• And then—and then . . . . this is the topper, the one clue that marks a team of destiny. Late in game four, with the Cubs already ahead but happy to take out some insurance, Kyle Schwarber swatted a four-bagger that appeared to top the towering Budweiser sign in right field. But what happened to the ball? No one saw it land on Sheffield Avenue behind the stadium. No one claimed to have caught it. But photos revealed a ball sitting on the platform supporting the sign, and a Cubs worker indeed found it there, with the distinctive markings of a postseason ball.

Indeed, the Schwarbomb, as it is now known, a 419-foot monster launch, managed to fall onto the platform and stay there. The Cubs have encased it in a glass box to protect it from the elements and plan to leave it there until the playoffs are over. Think of it as a potent of good luck. Our time has come.

Now, I am going to upset half of Chicago with my unorthodoxy. I can root for the White Sox or the Cubs, and as the White Sox are not in the playoffs—in fact, they had a very mediocre season—I am perfectly happy to cheer on the Cubs. They are the best thing happening in Chicago, at the very time when the former Chicago Public Schools CEO has pleaded guilty in a bribery case for steering a no-bid contract.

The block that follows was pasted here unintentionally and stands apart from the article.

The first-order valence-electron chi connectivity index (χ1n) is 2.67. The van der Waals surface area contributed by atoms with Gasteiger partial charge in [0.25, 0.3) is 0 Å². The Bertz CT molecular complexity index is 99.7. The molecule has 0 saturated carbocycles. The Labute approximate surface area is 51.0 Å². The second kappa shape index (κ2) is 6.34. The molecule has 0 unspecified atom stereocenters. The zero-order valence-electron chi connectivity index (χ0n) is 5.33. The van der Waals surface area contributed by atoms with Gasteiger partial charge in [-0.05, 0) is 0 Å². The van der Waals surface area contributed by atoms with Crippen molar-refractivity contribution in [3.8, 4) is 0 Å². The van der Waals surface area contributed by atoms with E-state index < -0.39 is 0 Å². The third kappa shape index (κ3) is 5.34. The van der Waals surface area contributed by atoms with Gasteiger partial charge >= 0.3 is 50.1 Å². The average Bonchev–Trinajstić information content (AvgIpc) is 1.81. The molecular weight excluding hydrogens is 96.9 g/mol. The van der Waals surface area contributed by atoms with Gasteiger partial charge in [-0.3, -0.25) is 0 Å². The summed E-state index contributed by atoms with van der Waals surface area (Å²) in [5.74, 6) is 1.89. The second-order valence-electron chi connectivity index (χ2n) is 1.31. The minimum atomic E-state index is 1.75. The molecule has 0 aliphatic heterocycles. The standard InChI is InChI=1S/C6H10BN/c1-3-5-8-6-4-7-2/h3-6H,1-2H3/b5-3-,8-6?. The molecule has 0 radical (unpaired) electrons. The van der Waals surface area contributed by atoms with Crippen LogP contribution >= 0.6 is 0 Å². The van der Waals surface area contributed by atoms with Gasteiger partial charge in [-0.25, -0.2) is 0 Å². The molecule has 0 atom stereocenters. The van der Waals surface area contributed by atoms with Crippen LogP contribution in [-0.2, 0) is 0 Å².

You see, I grew up in Cleveland, where we had to suffer with the long-suffering Cleveland Indians, stuck with a name and logo that still brings discomfort to many Native Americans, a team that took a 41-year break in World Series appearances after 1954, when the winningest team in Major League history lost four straight to the New York Giants, who included in their ranks one Willy Mays, who made what is perhaps the most famous catch in Major League history of a Vic Wertz would-be home run ball. Events sometimes foretell destiny. Mays produced one in 1954; Schwarber may well have produced one in 2015.